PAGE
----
Just how many of the people protesting in the Arab world are who we want them to be? And by we I mean most of us in the west. I don’t know. Certainly it is hard not to admire them as they dodged bullets in Tripoli and now sit and wait outside that city for Ghadafi to attack or how they resisted in Tahrir Square. It is reassuring to see that the Egyptian constitution has been changed already to preclude any president serving more than two terms. Like that a lot. If we hear more about having different branches of any new government structure creating a set of checks and balances against the consolidation of power we may be on our way. It is hard to not get too excited. However, there are issues. Some provisos include opinion polls in these states which in the past regularly showed that they are, let’s say, traditional (to the point of not even being modern in the 1920’s sense) regarding the role of religion in the society or rights for women or gays. The word freedom is being used a lot. Especially by protesters interviewed by western media outlets. But as Edmund Burke said in regard to the French Revolution, and I am paraphrasing here: Let us wait and see what they do with their new found freedom before we celebrate too much. I would consider myself in that category, hopeful but willing to wait and see.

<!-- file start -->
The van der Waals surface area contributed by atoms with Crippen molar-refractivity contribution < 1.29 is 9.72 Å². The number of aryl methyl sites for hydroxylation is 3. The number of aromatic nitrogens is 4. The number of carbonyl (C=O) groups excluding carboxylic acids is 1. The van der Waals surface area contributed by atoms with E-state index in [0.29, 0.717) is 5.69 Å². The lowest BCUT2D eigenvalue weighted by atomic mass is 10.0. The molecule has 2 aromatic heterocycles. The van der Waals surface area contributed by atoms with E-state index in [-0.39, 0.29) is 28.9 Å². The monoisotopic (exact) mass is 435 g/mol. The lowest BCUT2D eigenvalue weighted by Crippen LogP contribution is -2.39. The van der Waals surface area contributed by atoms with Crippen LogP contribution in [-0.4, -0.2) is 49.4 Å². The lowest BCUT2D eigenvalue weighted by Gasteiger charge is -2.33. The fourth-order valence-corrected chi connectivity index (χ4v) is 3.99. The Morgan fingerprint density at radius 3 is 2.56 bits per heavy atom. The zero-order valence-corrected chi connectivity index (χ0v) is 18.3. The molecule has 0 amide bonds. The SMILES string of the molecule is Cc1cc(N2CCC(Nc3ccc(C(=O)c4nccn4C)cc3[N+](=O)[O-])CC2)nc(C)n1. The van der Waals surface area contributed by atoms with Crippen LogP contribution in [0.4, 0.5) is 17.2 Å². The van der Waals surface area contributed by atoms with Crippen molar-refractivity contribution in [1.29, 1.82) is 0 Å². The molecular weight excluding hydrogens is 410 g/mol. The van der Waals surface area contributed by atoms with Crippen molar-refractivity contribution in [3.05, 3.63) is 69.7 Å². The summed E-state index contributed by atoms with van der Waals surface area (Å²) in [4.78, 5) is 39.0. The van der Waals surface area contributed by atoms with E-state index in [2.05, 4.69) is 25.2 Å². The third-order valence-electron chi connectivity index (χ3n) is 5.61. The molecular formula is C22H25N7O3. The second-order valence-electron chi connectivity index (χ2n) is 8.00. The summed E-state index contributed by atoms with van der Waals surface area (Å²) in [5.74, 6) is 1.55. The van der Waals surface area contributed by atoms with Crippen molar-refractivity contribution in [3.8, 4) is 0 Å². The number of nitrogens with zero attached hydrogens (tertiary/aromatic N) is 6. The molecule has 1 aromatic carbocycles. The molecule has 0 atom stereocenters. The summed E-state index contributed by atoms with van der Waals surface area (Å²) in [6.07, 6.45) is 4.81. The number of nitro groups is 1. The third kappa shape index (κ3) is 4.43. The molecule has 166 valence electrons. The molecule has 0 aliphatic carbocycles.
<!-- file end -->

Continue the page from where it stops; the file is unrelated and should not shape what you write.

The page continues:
There are those who argue that access to information and the technology around it is creating a leveling process. Again, I am not sure. The whole Army of Davids idea. The long term power of this new reality may not be discernible as yet. Iranian government repression was successful and Mugabe is still in power. Maybe it is just a matter of time. I am more convinced by the historical examples of amoral men surrounded by family, tribesmen or true believers crushing popular movements. Tweeting the mullahs out of power seems like a fantasy.